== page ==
Holocene Histories of Atmospheric CO2 Concentration and West Greenland Air Temperature
Axford, Y., Losee, S., Briner, J.P., Francis, D.R., Langdon, P.G. and Walker, I.R. 2013. Holocene temperature history at the western Greenland Ice Sheet margin reconstructed from lake sediments. Quaternary Science Reviews 59: 87-100.
So what did they find? "Based upon chironomid assemblages at North Lake, and supported by records of organic sedimentation in all five study lakes," in the words of the six scientists, "we infer warmer-than-present temperatures by at least 7.1 ka [thousands of years before present] and Holocene maximum warmth between 6 and 4 ka," when they indicate that "the local ice sheet margin was at its most retracted Holocene position" and "summer temperatures were 2-3°C warmer than present during that time of minimum ice sheet extent."
A graphical representation of this temperature history is presented in the figure below, along with the concomitant history of earth's atmospheric CO2 concentration.
Figure 1. Reconstructed July air temperature anomalies in the vicinity of North Lake, inferred from chironomid data using three different calibration formulas (1. Weighted-averaging, orange line with triangle data points, 2. Weighted-averaging with tolerance downweighting, red line with triangle data points, 3. Weighted-averaging partial-least-squares, black line with circle data points), plus the mean of the three sets of results (green line, square data points), as adapted from Axford et al. (2013). Also shown is the concomitant history of earth's atmospheric CO2 concentration, as obtained from atmospheric measurements carried out at Mauna Loa, Hawaii (Boden et al., 1994), together with ice core data obtained at Law Dome (Etheridge et al., 1998) and Vostock (Keeling and Whorf, 1998), Antarctica.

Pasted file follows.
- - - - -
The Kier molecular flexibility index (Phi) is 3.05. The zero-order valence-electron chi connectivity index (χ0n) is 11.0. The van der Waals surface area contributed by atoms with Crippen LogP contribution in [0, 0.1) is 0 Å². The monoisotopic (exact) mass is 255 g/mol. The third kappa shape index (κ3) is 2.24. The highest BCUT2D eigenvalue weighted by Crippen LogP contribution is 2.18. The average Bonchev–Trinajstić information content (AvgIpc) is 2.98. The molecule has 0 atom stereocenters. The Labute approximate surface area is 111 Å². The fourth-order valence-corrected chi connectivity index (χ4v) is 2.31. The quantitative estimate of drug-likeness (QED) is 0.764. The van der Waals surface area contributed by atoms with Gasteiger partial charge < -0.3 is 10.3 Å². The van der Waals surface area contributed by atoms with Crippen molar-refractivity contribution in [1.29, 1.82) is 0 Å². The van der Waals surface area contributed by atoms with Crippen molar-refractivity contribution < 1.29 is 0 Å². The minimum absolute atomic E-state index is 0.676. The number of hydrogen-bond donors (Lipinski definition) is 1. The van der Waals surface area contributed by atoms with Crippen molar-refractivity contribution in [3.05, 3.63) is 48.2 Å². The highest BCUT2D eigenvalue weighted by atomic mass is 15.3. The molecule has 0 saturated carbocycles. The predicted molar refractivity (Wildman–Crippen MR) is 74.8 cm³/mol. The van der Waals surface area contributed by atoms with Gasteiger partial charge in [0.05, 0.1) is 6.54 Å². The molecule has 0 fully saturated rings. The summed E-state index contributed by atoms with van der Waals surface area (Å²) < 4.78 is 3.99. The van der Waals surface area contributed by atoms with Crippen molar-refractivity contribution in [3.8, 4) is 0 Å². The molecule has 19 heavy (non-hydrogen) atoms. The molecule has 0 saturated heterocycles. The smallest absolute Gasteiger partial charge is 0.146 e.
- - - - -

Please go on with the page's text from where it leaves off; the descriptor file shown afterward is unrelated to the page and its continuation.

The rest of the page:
As can be seen from the figure above, there is absolutely no rational relationship between the Holocene temperature history derived by Axford et al. and the air's CO2 content. Over the first 1800 years of the record, for example, when the atmosphere's CO2 concentration rose by a sluggardly 10 ppm, Holocene temperatures rose, in the mean, by about 2.3°C. Then, over the following 2,400 years, when the air's CO2 content rose by about 20 ppm, mean summer air temperatures dropped by approximately 2.6°C. And over the next 1900 years, when the air's CO2 content rose by some 10 to 15 ppm, mean air temperature changed not at all. But over the final 300 or so years, when the atmospheric CO2 concentration rose by a whopping 125 ppm, summer air temperatures first declined by about 1.9°C and then rose by about 1.9°C, for essentially no net change. Clearly, the CO2 concentration of Earth's atmosphere would appear to have had no consistent impact on July air temperatures in the vicinity of North Lake, Greenland, over the past seven millennia.
Boden, T.A., Kaiser, D.P., Sepanski, R.J. and Stoss, F.W. (Eds.). 1994. Trends '93: A Compendium of Data on Global Change. ORNL/CDIAC-65. Carbon Dioxide Information Analysis Center, Oak Ridge National Laboratory, Oak Ridge, Tennessee.
Etheridge, D.M., Steele, L.P., Langenfelds, R.L, Francey, R.J., Barnola, J.-M. and Morgan, V.I. 1998. Historical CO2 records from the Law Dome DE08, DE08-2, and DSS ice cores. In Trends: A Compendium of Data on Global Change. Carbon Dioxide Information Analysis Center, Oak Ridge National Laboratory, Oak Ridge, Tenn., U.S.A.
Keeling, C.D. and Whorf, T.P. 1998. Atmospheric CO2 concentrations -- Mauna Loa Observatory, Hawaii, 1958-1997 (revised August 1998). NDP-001. Carbon Dioxide Information Analysis Center, Oak Ridge National Laboratory, Oak Ridge, Tennessee.